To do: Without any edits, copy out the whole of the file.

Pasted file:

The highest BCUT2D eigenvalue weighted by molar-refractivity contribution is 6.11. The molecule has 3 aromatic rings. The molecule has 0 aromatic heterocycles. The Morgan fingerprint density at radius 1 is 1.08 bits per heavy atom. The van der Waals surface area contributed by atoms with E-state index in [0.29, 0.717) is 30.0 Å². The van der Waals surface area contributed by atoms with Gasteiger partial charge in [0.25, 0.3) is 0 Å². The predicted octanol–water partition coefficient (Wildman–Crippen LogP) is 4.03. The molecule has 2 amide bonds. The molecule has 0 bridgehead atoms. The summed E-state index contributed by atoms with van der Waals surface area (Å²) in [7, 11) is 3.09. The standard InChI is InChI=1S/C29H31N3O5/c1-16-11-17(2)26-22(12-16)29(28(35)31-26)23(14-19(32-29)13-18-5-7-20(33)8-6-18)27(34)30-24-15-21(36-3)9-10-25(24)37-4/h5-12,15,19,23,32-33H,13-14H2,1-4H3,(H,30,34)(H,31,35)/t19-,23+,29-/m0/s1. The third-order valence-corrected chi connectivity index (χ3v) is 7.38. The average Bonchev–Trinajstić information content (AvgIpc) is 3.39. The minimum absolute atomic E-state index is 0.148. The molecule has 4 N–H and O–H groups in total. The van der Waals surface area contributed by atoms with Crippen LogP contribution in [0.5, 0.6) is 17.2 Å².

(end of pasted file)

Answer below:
The highest BCUT2D eigenvalue weighted by molar-refractivity contribution is 6.11. The molecule has 3 aromatic rings. The molecule has 0 aromatic heterocycles. The Morgan fingerprint density at radius 1 is 1.08 bits per heavy atom. The van der Waals surface area contributed by atoms with E-state index in [0.29, 0.717) is 30.0 Å². The van der Waals surface area contributed by atoms with Gasteiger partial charge in [0.25, 0.3) is 0 Å². The predicted octanol–water partition coefficient (Wildman–Crippen LogP) is 4.03. The molecule has 2 amide bonds. The molecule has 0 bridgehead atoms. The summed E-state index contributed by atoms with van der Waals surface area (Å²) in [7, 11) is 3.09. The standard InChI is InChI=1S/C29H31N3O5/c1-16-11-17(2)26-22(12-16)29(28(35)31-26)23(14-19(32-29)13-18-5-7-20(33)8-6-18)27(34)30-24-15-21(36-3)9-10-25(24)37-4/h5-12,15,19,23,32-33H,13-14H2,1-4H3,(H,30,34)(H,31,35)/t19-,23+,29-/m0/s1. The third-order valence-corrected chi connectivity index (χ3v) is 7.38. The average Bonchev–Trinajstić information content (AvgIpc) is 3.39. The minimum absolute atomic E-state index is 0.148. The molecule has 4 N–H and O–H groups in total. The van der Waals surface area contributed by atoms with Crippen LogP contribution in [0.5, 0.6) is 17.2 Å².